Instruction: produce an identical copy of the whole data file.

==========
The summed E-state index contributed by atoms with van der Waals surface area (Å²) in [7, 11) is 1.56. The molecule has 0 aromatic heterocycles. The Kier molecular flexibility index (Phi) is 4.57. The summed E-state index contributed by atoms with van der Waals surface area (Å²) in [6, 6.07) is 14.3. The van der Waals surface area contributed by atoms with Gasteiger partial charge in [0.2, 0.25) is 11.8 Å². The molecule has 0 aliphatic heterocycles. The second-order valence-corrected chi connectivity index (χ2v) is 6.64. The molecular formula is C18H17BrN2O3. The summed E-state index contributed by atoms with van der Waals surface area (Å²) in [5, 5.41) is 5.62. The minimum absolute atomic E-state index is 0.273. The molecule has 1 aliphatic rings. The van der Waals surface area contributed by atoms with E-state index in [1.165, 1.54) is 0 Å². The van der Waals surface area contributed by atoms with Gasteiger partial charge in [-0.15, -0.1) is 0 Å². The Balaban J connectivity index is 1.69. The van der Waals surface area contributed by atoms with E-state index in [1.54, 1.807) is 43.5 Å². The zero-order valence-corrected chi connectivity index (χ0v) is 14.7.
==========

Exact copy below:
The summed E-state index contributed by atoms with van der Waals surface area (Å²) in [7, 11) is 1.56. The molecule has 0 aromatic heterocycles. The Kier molecular flexibility index (Phi) is 4.57. The summed E-state index contributed by atoms with van der Waals surface area (Å²) in [6, 6.07) is 14.3. The van der Waals surface area contributed by atoms with Gasteiger partial charge in [0.2, 0.25) is 11.8 Å². The molecule has 0 aliphatic heterocycles. The second-order valence-corrected chi connectivity index (χ2v) is 6.64. The molecular formula is C18H17BrN2O3. The summed E-state index contributed by atoms with van der Waals surface area (Å²) in [5, 5.41) is 5.62. The minimum absolute atomic E-state index is 0.273. The molecule has 1 aliphatic rings. The van der Waals surface area contributed by atoms with E-state index in [1.165, 1.54) is 0 Å². The van der Waals surface area contributed by atoms with Gasteiger partial charge in [-0.15, -0.1) is 0 Å². The Balaban J connectivity index is 1.69. The van der Waals surface area contributed by atoms with E-state index in [1.54, 1.807) is 43.5 Å². The zero-order valence-corrected chi connectivity index (χ0v) is 14.7.